As soon as we landed on the north bank, we took off over rutted, dirty tracks on the lookout for animals. I didn’t know what to expect, but I guess I wasn’t thinking we would see much. We had been joined at the ferry by an employee of the Uganda Wildlife Authority — a pudgy man named Emmanuel, whom I liked very much. I told him that I wanted to see a giraffe, and that’s all I was asking for. He said we would see a giraffe.

But meanwhile, he kept pointing out boring animals like kobs and little Bambi-like deer and more water buffaloes. And warthogs — we saw so many warthogs over a three-day period that they completely lost their wonder. And then, suddenly, we saw one of the other vans had swerved off the road, directly past a sign that said, “Stay on the road. Penalty for going of the road: $150.”

We pulled up next to the other van, and there we saw him — the prize sighting — a full-grown male lion, sitting lazily in the shade of a great bush. Deep inside the bush, we could see another lion, who was undoubtedly his mate. I snapped away, taking several pictures. It was thrilling. But soon our driver reversed and returned to the dirt road.

Emmanuel later told me that two of the other vans had been caught off road and had been fined $150 each. I said with a straight face, “It’s a good thing that we did not do that.”

“Yes,” he replied. “A good thing.”

But I was befuddled. Wasn’t Emmanuel an employee of the wildlife authority? Why had he sanctioned us going off road? Who ratted out the other vans but not us?

After the lion sighting, we saw some giraffes loping across the savannah in the distance, and I was so happy. And then, as the sun was starting to get hot, we made it to a place along the north shore of the Nile where the river forms a shallow bay. In the bay were dozens of hippos, and there was a whole herd of water buffalo coming down to cool off in the water, and the scene was something out of Wild Kingdom. It was peaceful and beautiful.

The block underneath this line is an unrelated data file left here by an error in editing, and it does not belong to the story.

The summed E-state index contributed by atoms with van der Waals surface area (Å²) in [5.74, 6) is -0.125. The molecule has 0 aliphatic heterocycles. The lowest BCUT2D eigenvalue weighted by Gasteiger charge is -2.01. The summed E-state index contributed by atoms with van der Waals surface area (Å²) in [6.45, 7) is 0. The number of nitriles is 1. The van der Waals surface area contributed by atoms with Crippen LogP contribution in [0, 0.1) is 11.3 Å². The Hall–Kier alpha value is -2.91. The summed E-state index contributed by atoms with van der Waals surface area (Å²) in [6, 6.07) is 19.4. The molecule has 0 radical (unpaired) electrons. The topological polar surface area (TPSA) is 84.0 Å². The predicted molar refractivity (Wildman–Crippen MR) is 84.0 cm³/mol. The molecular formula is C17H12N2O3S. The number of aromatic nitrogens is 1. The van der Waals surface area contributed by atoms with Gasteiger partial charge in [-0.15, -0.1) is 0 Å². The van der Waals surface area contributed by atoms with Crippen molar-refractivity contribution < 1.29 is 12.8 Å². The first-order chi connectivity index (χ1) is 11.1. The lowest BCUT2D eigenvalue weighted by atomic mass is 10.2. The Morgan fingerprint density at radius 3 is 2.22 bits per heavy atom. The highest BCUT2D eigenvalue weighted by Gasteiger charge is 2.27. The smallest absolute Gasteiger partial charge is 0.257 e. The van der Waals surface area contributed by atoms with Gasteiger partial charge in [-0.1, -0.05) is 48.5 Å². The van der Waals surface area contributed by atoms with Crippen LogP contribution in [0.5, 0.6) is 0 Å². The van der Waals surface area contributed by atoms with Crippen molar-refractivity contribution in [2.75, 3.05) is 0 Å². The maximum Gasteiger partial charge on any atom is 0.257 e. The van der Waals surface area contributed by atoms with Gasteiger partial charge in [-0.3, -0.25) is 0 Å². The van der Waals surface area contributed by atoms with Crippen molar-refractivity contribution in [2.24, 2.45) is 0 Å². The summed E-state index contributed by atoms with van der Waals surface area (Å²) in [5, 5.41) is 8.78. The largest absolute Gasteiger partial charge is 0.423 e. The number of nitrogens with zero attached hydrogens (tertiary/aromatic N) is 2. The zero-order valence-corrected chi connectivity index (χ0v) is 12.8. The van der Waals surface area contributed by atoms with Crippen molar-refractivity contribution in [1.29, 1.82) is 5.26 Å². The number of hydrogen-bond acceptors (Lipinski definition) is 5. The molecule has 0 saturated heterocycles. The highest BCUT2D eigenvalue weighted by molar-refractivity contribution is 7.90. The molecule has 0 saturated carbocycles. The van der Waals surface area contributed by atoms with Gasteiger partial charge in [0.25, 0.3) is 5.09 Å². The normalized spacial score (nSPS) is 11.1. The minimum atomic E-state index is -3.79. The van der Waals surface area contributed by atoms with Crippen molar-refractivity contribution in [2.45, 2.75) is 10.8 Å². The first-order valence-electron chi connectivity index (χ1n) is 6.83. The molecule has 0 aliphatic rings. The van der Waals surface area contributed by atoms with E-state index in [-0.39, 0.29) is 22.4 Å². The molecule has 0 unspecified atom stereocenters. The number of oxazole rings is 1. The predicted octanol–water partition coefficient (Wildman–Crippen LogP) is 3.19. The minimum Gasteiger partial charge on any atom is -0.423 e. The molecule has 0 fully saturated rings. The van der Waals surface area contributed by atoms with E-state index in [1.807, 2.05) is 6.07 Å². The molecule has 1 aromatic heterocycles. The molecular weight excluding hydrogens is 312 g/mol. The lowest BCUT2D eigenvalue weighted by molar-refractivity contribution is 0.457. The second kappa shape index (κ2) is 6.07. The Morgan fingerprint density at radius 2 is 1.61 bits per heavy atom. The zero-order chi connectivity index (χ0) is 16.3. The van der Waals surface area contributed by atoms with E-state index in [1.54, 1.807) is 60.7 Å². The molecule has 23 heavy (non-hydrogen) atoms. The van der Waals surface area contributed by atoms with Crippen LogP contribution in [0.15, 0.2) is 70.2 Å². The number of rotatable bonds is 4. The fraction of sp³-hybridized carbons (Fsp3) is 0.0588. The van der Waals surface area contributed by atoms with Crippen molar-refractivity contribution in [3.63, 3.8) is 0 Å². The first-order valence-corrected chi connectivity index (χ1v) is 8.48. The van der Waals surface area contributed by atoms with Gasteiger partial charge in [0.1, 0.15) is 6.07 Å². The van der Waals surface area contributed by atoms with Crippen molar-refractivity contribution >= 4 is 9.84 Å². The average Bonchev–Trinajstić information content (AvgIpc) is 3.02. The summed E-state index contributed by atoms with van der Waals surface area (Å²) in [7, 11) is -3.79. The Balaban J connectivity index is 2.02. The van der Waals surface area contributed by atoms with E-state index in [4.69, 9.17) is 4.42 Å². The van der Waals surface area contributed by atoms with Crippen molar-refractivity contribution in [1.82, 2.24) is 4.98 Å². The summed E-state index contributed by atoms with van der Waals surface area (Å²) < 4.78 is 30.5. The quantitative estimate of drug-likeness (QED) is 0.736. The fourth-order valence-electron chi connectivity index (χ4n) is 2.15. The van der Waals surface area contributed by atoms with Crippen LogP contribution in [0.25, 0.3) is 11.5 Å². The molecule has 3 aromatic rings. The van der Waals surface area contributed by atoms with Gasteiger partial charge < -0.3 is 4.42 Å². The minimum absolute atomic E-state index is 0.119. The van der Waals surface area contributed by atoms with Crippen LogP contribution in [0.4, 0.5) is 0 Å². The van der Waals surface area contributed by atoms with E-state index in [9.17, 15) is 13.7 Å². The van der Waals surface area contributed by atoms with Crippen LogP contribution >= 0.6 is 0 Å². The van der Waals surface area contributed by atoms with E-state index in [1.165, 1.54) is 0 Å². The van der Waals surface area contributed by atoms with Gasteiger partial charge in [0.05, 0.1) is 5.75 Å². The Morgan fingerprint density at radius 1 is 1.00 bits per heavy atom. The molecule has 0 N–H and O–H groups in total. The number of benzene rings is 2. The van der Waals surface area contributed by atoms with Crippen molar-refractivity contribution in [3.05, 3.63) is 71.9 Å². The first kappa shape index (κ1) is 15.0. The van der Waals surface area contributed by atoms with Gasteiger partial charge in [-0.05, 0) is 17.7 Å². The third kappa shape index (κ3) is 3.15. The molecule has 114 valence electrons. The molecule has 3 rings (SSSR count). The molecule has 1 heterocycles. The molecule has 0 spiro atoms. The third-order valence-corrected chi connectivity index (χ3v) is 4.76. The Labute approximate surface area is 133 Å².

We got out of the vans. The nursing students asked me to take their pictures on their iPhones. Thierry and Eliane wandered off to see some animals a couple of hundred yards away. I chatted with Emmanuel, who carried his gun just in case the hippos or water buffalos decided to charge us. “You don’t shoot AT the animals,” he said. “If they charge, you shoot above their heads. That will scare them off.”

From Emmanuel, I learned so much about wildlife management — how the Uganda Wildlife Authority works with neighboring tribes to reduce poaching, how they use controlled burns to clear brush and create the savannah environment that many animals prefer. I guess I had thought that large animals in Africa were wild and free, but that’s not really the case. I thought again and again of our American national parks — Grand Canyon, Yellowstone, Yosemite. In America and in Africa alike, the key to the survival of large mammals is twofold: Preserve and enhance the environment, and convince the citizenry that live animals roaming free are more valuable to them than are dead animals.